A collection of short stories in which the characters are contrived and unrealistic, they conform around the predictable point of each story which is composed of a lukewarm combination stew of social justice sensibilities. The endings are inconclusive, not in the way that makes the reader think but just in the way that makes the … Continue reading Review: Foreign Soil by Maxine Beneba Clarke
★★★★½ The animated sci-fi fable Fantastic Planet (1973) has been re-imagined with an original live score by Krakatau, a Melbourne based prog-rock/jazz fusion act. It was the first ever co-production between Hear My Eyes, a live score screening production team, and the Melbourne International Film Festival. My first viewing of Fantastic Planet was at Byron Bay, on … Continue reading Fantastic Planet + Krakatau // Review
The entire concert could be discussed as a metaphor for modern life's failure to provide a sense of oneness, a moshpit is a cheap substitute - a thrilling yet temporary orgiastic state. And I can't help feeling that a DG concert (especially as popular as they are now) is a concept that goes against the … Continue reading Death Grips Live 05/06/17, St Kilda
⋆⋆½ Director Edgar Wright (of Hot Fuzz and Shaun of the Dead fame) loves to wear his influences on his sleeve and his latest film Baby Driver is no exception - channelling the classic heist film Heat and avante garde car-chase thriller Drive, though not to its benefit. This rock and rolled fuelled thriller places … Continue reading Baby Driver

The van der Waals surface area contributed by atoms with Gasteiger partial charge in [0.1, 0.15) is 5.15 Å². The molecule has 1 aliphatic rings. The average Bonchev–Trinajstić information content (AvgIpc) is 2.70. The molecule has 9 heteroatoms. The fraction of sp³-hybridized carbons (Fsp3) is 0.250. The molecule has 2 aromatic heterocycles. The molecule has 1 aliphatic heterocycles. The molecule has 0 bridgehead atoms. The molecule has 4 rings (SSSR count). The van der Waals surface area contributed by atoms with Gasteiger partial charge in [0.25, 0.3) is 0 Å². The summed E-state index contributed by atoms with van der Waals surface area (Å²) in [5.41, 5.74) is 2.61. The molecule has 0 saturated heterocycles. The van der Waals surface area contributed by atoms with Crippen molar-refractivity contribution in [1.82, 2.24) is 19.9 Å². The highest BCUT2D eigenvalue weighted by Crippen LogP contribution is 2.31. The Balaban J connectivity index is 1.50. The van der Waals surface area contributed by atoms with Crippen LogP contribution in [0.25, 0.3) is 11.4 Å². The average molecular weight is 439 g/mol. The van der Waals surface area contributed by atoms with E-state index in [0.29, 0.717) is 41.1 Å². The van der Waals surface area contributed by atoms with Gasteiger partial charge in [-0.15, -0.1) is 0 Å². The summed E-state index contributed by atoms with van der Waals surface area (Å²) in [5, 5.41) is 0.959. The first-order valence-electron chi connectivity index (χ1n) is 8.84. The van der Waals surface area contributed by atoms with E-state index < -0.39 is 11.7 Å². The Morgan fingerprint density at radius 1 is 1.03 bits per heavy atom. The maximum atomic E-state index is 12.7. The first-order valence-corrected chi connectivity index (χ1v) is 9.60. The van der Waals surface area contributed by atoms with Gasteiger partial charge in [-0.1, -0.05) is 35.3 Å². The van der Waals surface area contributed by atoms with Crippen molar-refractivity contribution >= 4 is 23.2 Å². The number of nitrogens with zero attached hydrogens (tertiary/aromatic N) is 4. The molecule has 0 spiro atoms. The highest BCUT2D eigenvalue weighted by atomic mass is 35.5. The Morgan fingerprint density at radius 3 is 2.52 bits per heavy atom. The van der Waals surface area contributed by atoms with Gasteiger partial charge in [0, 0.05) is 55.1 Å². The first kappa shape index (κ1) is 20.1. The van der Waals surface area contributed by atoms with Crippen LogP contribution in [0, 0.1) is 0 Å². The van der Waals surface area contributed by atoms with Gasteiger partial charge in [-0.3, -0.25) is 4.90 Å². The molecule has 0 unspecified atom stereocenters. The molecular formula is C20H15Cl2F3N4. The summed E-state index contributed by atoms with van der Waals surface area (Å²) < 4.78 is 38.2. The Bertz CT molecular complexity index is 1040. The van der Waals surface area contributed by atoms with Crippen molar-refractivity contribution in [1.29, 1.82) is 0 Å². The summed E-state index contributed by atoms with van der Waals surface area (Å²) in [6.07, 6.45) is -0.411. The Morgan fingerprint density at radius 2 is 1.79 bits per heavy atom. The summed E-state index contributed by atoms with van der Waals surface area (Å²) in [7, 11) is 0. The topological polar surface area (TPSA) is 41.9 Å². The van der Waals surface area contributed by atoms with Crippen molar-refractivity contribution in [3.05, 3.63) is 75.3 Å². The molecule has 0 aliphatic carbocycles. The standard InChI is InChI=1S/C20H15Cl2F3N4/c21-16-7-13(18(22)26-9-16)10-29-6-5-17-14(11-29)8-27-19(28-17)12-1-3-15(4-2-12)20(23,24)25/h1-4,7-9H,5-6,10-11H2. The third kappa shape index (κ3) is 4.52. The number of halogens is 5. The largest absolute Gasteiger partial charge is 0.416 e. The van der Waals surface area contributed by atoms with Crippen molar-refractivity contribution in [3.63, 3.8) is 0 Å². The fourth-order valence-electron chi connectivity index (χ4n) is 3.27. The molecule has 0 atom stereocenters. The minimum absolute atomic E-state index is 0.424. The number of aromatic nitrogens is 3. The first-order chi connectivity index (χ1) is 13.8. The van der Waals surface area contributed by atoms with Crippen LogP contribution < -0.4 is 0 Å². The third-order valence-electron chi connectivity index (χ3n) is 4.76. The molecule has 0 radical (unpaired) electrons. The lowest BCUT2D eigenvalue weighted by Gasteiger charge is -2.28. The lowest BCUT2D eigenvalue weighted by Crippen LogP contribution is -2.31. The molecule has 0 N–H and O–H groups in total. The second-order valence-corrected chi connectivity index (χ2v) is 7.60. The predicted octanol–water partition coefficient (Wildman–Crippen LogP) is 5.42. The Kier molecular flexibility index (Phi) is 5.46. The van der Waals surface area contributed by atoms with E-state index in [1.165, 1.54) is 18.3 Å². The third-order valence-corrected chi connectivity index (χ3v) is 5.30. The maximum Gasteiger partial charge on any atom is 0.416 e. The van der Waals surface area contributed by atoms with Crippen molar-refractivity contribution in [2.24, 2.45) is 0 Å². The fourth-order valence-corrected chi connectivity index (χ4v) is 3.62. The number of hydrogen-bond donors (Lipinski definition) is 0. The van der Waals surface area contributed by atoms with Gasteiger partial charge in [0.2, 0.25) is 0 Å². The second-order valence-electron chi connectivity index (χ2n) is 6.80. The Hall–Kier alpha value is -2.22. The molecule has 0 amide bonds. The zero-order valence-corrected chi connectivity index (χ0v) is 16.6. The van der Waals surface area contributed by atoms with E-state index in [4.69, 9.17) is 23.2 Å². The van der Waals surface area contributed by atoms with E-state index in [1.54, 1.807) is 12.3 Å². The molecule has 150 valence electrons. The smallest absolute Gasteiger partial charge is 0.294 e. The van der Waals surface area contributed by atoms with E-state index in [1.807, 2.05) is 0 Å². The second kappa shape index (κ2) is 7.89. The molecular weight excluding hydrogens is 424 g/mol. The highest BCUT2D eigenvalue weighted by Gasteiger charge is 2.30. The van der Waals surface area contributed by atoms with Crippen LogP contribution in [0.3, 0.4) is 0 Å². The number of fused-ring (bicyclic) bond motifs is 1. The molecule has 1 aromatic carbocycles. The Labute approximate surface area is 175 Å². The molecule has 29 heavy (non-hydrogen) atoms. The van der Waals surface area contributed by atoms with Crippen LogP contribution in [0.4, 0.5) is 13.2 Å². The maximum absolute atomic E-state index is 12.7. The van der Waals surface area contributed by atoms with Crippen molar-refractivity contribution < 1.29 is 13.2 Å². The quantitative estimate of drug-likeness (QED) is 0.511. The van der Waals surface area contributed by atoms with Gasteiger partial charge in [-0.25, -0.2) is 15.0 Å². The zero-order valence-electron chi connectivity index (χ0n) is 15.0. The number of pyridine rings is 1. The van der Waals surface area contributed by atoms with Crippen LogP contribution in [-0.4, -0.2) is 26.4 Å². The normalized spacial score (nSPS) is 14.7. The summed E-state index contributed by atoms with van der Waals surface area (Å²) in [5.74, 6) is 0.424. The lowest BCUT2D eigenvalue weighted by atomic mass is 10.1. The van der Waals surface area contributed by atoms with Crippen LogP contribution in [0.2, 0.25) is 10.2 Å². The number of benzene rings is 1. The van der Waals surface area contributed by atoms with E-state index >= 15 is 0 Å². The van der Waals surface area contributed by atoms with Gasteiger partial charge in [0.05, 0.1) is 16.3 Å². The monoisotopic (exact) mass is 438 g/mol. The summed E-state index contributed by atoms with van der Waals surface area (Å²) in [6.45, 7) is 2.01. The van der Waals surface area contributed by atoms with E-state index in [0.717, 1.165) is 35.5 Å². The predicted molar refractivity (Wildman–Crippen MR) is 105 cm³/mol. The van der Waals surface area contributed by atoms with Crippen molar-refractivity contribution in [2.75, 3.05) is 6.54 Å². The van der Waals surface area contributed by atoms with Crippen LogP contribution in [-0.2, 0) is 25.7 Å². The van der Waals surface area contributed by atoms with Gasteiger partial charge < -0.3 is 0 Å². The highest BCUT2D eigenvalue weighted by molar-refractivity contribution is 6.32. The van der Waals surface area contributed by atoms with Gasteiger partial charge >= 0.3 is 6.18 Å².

★★★★ CONOR ROSS Bringing a familiar story to a different medium while both building on and respecting story’s original meaning is a challenge for even the most talented creators among us. It is a challenge that Headlong Theatre faced in their production of 1984 – and it is a challenge that they triumphed over. 1984 … Continue reading 1984: Review of the play
Akira Kurosawa’s 1950 film Rashômon has been captivating Western and Japanese audiences alike with its unconventional storytelling of a non-linear narrative. The story structure of Rashômon was considered a breakthrough in cinema for its time, and its influence continues more than half a century on still inspiring modern films and television shows from Star Trek … Continue reading More than a Samurai flick: The cutting style of Kurosawa
Khaled Hosseini's excellent, pseudo-humanitarian American enticing novel has sold over 19 million copies all over the world. It must have hit on a basic human nerve right? Wrong.